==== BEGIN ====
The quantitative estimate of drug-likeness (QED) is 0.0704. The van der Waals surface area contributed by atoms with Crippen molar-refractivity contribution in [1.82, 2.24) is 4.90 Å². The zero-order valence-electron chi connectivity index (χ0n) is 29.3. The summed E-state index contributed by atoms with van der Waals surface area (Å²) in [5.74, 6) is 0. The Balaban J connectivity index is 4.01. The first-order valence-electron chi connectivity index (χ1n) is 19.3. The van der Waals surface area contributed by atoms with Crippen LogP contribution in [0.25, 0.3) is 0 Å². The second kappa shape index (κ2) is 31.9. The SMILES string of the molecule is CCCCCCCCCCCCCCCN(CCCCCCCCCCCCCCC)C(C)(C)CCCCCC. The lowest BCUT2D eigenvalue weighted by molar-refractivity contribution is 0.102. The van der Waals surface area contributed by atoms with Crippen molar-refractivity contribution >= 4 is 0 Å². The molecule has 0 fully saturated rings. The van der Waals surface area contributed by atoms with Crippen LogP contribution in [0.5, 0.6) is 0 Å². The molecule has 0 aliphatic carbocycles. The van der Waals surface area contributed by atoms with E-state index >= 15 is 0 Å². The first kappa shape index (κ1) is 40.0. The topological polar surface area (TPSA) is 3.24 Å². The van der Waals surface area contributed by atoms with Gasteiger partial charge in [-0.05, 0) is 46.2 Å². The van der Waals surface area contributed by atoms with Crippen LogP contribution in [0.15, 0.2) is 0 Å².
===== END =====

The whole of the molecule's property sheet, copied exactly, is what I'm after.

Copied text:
The quantitative estimate of drug-likeness (QED) is 0.0704. The van der Waals surface area contributed by atoms with Crippen molar-refractivity contribution in [1.82, 2.24) is 4.90 Å². The zero-order valence-electron chi connectivity index (χ0n) is 29.3. The summed E-state index contributed by atoms with van der Waals surface area (Å²) in [5.74, 6) is 0. The Balaban J connectivity index is 4.01. The first-order valence-electron chi connectivity index (χ1n) is 19.3. The van der Waals surface area contributed by atoms with Crippen LogP contribution in [0.25, 0.3) is 0 Å². The second kappa shape index (κ2) is 31.9. The SMILES string of the molecule is CCCCCCCCCCCCCCCN(CCCCCCCCCCCCCCC)C(C)(C)CCCCCC. The lowest BCUT2D eigenvalue weighted by molar-refractivity contribution is 0.102. The van der Waals surface area contributed by atoms with Crippen molar-refractivity contribution >= 4 is 0 Å². The molecule has 0 fully saturated rings. The van der Waals surface area contributed by atoms with Crippen LogP contribution in [0.5, 0.6) is 0 Å². The molecule has 0 aliphatic carbocycles. The van der Waals surface area contributed by atoms with E-state index >= 15 is 0 Å². The first kappa shape index (κ1) is 40.0. The topological polar surface area (TPSA) is 3.24 Å². The van der Waals surface area contributed by atoms with Gasteiger partial charge in [-0.05, 0) is 46.2 Å². The van der Waals surface area contributed by atoms with Crippen LogP contribution in [0.15, 0.2) is 0 Å².